Wednesday, January 02, 2008

Port Prevention - The Small Boat Threat

Government Computer News reports on new technology that helps improve situational awareness in U.S. ports.

New visualization tools are helping the Coast Guard develop situational awareness at the Port of Miami, but more assistance is needed to track small boats and noncooperative vessels...

The Homeland Security Department’s Directorate of Science and Technology is funding the Visualization Tools for Situational Awareness and Emergency Response program, also known as Viz Tools.
Despite this, the threat is still the same as it was in the USS Cole bombing more than seven years ago: small boats:
Although the program is resulting in improved maritime domain awareness, there are still gaps. For example, the Coast Guard needs better information on the 170,000 registered small craft in Miami, Dade and Broward counties, Schultz said.

"The small boat threat ... continues to present technology and policy challenges and remains a primary maritime security concern," said [Commander Karl Schultz, who heads the Coast Guard’s Miami sector].
What to do? One suggestion: Better coordination between port authorities and local law enforcement:
Stephen Dryden, chief executive officer of the Mariner Group LLC ... recommended additional aids to further improve situational awareness, including the integration of cargo and vessel information into Viz Tools, more coordination with local law enforcement agencies and improved long-range tracking of vessels.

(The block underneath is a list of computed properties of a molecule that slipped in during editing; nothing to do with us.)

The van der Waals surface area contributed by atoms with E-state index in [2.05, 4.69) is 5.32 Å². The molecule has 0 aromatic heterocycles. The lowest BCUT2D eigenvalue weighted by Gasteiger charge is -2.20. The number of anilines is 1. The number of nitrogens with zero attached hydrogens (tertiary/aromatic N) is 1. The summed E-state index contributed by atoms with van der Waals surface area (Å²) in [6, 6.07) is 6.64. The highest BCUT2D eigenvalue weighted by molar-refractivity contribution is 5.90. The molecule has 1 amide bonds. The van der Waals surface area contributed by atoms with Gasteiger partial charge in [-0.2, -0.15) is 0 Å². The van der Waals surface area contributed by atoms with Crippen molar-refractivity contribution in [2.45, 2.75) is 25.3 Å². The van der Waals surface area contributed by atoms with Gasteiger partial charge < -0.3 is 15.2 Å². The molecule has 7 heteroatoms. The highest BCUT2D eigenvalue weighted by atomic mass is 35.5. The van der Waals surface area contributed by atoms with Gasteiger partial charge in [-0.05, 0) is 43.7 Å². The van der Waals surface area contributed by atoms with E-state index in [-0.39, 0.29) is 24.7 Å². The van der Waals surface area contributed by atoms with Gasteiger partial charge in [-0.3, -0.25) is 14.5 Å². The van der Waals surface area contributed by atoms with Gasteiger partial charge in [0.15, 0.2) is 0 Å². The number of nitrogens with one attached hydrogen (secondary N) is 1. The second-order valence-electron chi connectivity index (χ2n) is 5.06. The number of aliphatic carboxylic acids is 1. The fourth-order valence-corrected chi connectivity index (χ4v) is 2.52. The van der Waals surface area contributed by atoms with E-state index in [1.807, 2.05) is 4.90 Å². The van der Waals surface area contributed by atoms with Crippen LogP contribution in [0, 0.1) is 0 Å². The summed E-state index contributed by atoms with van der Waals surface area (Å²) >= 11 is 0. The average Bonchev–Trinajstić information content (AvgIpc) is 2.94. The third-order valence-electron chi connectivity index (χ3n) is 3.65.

With 170,000 registered small boats in the water, there is a need for information-sharing. You have to be able to recognize potential threats before they manifest themselves. As in the case with the Cole, if you wait until the boat is in the water and moving toward its target, it's too late for prevention.

1 comment:

Anonymous said...

I agree with the need for comprehensive information sharing between USCG and local law enforcement. I was the FSO at Port of Miami 2005-2006 and I can say truthfully that the federal, state, and local law enforcement agencies in that environment were very focused on this strategy, which, in no small part, was driven by the Port Administration's Executive Steering Committee for Security, which had reps from all the LE agencies at the port. The bigger issue I think is how do you manage and fund response to the waterborne threat once identified? The expenses associated with a 24/7 waterborne response capability are significant. While the boats and equipment can be funded with federal grants, the staffing, operation, and maintenance of a marine port protection component is a local responsibility (USCG does not provide this service).


Ken Christopher